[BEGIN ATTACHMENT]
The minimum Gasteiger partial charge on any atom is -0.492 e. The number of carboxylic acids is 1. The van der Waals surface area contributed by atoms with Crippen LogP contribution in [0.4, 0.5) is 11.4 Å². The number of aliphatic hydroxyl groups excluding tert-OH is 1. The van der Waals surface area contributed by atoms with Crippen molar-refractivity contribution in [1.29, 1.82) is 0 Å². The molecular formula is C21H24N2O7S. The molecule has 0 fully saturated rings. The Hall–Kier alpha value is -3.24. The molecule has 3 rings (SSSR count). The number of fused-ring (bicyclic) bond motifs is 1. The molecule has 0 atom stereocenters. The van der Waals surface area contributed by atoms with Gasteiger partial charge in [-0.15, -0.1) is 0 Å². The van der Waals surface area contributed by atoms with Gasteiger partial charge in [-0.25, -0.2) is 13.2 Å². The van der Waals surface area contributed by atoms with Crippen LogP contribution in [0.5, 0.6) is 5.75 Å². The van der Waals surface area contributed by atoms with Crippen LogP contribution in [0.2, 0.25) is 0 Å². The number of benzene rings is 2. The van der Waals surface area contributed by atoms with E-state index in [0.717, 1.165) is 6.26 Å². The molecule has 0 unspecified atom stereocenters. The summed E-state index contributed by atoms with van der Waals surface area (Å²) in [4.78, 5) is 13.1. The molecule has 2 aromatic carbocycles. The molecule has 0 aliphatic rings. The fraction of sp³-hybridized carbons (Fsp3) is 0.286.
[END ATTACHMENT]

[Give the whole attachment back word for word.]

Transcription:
The minimum Gasteiger partial charge on any atom is -0.492 e. The number of carboxylic acids is 1. The van der Waals surface area contributed by atoms with Crippen LogP contribution in [0.4, 0.5) is 11.4 Å². The number of aliphatic hydroxyl groups excluding tert-OH is 1. The van der Waals surface area contributed by atoms with Crippen molar-refractivity contribution in [1.29, 1.82) is 0 Å². The molecular formula is C21H24N2O7S. The molecule has 0 fully saturated rings. The Hall–Kier alpha value is -3.24. The molecule has 3 rings (SSSR count). The number of fused-ring (bicyclic) bond motifs is 1. The molecule has 0 atom stereocenters. The van der Waals surface area contributed by atoms with Gasteiger partial charge in [-0.15, -0.1) is 0 Å². The van der Waals surface area contributed by atoms with Gasteiger partial charge in [-0.25, -0.2) is 13.2 Å². The van der Waals surface area contributed by atoms with Crippen LogP contribution in [0.5, 0.6) is 5.75 Å². The van der Waals surface area contributed by atoms with Crippen LogP contribution in [0.2, 0.25) is 0 Å². The number of benzene rings is 2. The van der Waals surface area contributed by atoms with E-state index in [0.717, 1.165) is 6.26 Å². The molecule has 0 unspecified atom stereocenters. The summed E-state index contributed by atoms with van der Waals surface area (Å²) in [4.78, 5) is 13.1. The molecule has 2 aromatic carbocycles. The molecule has 0 aliphatic rings. The fraction of sp³-hybridized carbons (Fsp3) is 0.286.